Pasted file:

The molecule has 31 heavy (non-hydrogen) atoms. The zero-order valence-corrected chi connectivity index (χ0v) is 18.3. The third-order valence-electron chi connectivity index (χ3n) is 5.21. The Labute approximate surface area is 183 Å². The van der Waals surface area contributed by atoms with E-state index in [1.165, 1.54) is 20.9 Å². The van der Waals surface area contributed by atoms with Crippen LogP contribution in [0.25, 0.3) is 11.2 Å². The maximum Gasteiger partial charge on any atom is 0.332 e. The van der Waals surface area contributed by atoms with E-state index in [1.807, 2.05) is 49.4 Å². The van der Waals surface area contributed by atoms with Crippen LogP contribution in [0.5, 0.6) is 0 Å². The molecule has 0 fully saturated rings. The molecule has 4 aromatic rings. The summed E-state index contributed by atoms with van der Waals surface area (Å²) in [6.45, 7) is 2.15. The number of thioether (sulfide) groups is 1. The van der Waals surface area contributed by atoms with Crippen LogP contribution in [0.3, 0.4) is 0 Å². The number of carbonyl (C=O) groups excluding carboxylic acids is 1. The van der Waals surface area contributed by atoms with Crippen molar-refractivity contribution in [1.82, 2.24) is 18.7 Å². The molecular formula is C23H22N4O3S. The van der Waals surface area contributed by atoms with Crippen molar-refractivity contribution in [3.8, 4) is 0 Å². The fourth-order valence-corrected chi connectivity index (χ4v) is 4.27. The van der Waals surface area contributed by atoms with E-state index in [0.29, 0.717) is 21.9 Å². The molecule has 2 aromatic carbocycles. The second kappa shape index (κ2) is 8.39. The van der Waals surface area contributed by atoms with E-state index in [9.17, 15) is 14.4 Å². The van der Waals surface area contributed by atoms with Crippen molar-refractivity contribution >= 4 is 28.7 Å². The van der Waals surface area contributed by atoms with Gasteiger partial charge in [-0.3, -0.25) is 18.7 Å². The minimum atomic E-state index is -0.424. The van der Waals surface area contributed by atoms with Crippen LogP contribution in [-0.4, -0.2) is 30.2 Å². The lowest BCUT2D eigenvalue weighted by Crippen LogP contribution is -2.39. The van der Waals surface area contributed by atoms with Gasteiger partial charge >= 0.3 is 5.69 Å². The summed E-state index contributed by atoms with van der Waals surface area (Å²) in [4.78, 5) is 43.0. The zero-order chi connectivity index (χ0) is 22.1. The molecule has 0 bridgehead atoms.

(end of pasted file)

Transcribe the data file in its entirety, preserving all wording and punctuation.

The molecule has 31 heavy (non-hydrogen) atoms. The zero-order valence-corrected chi connectivity index (χ0v) is 18.3. The third-order valence-electron chi connectivity index (χ3n) is 5.21. The Labute approximate surface area is 183 Å². The van der Waals surface area contributed by atoms with E-state index in [1.165, 1.54) is 20.9 Å². The van der Waals surface area contributed by atoms with Crippen LogP contribution in [0.25, 0.3) is 11.2 Å². The maximum Gasteiger partial charge on any atom is 0.332 e. The van der Waals surface area contributed by atoms with E-state index in [1.807, 2.05) is 49.4 Å². The van der Waals surface area contributed by atoms with Crippen LogP contribution in [0.5, 0.6) is 0 Å². The molecule has 0 fully saturated rings. The molecule has 4 aromatic rings. The summed E-state index contributed by atoms with van der Waals surface area (Å²) in [6.45, 7) is 2.15. The number of thioether (sulfide) groups is 1. The van der Waals surface area contributed by atoms with Crippen LogP contribution in [0.3, 0.4) is 0 Å². The number of carbonyl (C=O) groups excluding carboxylic acids is 1. The van der Waals surface area contributed by atoms with Crippen molar-refractivity contribution in [1.82, 2.24) is 18.7 Å². The molecular formula is C23H22N4O3S. The van der Waals surface area contributed by atoms with Crippen molar-refractivity contribution in [3.8, 4) is 0 Å². The fourth-order valence-corrected chi connectivity index (χ4v) is 4.27. The van der Waals surface area contributed by atoms with E-state index in [0.29, 0.717) is 21.9 Å². The molecule has 2 aromatic carbocycles. The second kappa shape index (κ2) is 8.39. The van der Waals surface area contributed by atoms with E-state index in [9.17, 15) is 14.4 Å². The van der Waals surface area contributed by atoms with Crippen molar-refractivity contribution >= 4 is 28.7 Å². The van der Waals surface area contributed by atoms with Gasteiger partial charge in [-0.3, -0.25) is 18.7 Å². The minimum atomic E-state index is -0.424. The van der Waals surface area contributed by atoms with Crippen LogP contribution in [-0.4, -0.2) is 30.2 Å². The lowest BCUT2D eigenvalue weighted by Crippen LogP contribution is -2.39. The van der Waals surface area contributed by atoms with Gasteiger partial charge >= 0.3 is 5.69 Å². The summed E-state index contributed by atoms with van der Waals surface area (Å²) in [4.78, 5) is 43.0. The zero-order chi connectivity index (χ0) is 22.1. The molecule has 0 bridgehead atoms.